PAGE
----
But why the urgency, if most people survive? Here's why: Fatality is the wrong yardstick. Catching the virus can mess up your life in many, many more ways than just straight-up killing you. "We are all young"—okay. "Even if we get the bug, we will survive"—fantastic. How about needing four months of physical therapy before you even feel human again. Or getting scar tissue in your lungs and having your activity level restricted for the rest of your life. Not to mention having every chance of catching another bug in hospital, while you're being treated or waiting to get checked with an immune system distracted even by the false alarm of an ordinary flu. No travel for leisure or business is worth this risk.
Now, odds are, you might catch coronavirus and might not even get symptoms. Great. Good for you. Very bad for everyone else, from your own grandparents to the random older person who got on the subway train a stop or two after you got off. You're fine, you're barely even sneezing or coughing, but you're walking around and you kill a couple of old ladies without even knowing it. Is that fair? You tell me.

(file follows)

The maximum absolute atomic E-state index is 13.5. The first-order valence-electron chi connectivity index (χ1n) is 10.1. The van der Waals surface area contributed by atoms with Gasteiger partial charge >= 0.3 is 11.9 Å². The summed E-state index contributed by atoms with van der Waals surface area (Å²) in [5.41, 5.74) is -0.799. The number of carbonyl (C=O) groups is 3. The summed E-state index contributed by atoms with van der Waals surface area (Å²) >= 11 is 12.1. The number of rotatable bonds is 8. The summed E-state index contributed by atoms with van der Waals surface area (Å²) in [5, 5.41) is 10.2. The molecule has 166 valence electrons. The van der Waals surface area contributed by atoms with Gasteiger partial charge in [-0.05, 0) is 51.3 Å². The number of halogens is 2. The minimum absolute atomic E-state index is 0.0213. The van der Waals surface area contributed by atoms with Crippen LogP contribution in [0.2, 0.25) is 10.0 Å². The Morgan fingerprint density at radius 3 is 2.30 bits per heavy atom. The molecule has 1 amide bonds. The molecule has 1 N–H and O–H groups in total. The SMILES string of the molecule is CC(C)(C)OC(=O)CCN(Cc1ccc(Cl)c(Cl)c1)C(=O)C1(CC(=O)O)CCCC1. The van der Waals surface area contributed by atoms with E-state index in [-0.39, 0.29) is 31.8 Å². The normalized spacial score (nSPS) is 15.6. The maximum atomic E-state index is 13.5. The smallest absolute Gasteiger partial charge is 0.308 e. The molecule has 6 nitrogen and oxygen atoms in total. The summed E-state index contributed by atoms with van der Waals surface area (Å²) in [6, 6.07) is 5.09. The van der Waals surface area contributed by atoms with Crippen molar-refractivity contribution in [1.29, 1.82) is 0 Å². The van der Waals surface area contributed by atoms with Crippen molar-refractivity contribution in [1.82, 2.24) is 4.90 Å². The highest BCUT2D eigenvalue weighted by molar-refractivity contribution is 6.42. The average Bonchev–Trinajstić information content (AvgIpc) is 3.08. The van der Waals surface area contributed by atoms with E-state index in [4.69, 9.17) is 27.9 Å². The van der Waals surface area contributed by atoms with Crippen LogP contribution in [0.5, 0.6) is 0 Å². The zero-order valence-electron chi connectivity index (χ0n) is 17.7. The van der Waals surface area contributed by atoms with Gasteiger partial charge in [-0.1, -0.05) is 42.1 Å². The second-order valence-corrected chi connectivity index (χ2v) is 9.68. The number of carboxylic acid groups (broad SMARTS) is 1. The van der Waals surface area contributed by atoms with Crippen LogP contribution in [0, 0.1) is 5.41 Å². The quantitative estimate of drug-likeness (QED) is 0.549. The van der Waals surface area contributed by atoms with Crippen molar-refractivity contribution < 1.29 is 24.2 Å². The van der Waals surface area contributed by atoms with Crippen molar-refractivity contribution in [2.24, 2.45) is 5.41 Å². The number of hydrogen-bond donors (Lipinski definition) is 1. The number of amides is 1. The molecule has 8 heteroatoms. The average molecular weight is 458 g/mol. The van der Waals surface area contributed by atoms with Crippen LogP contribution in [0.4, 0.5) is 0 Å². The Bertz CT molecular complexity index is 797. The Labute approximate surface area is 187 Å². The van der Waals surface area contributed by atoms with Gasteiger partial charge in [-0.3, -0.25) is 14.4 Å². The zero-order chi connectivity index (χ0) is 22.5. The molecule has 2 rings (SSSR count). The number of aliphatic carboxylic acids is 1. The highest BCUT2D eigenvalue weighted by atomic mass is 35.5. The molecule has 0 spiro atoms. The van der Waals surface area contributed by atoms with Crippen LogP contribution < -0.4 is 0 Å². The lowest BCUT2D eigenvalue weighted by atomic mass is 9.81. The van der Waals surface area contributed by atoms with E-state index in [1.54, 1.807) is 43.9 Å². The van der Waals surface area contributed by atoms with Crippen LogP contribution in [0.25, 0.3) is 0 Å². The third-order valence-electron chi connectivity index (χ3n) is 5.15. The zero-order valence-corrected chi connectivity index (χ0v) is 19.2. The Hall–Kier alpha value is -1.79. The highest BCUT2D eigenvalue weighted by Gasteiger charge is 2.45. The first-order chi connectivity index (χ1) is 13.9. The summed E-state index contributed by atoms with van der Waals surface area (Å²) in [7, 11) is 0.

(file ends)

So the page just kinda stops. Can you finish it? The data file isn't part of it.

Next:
My personal as well as professional view: we all have a duty to stay put, except for very special reasons, like, you go to work because you work in healthcare, or you have to save a life and bring someone to hospital, or go out to shop for food so you can survive. But when we get to this stage of a pandemic, it's really important not to spread the bug. The only thing that helps is social restriction. Ideally, the government should issue that instruction and provide a financial fallback—compensate business owners, ease the financial load on everyone as much as possible and reduce the incentive of risking your life or the lives of others just to make ends meet.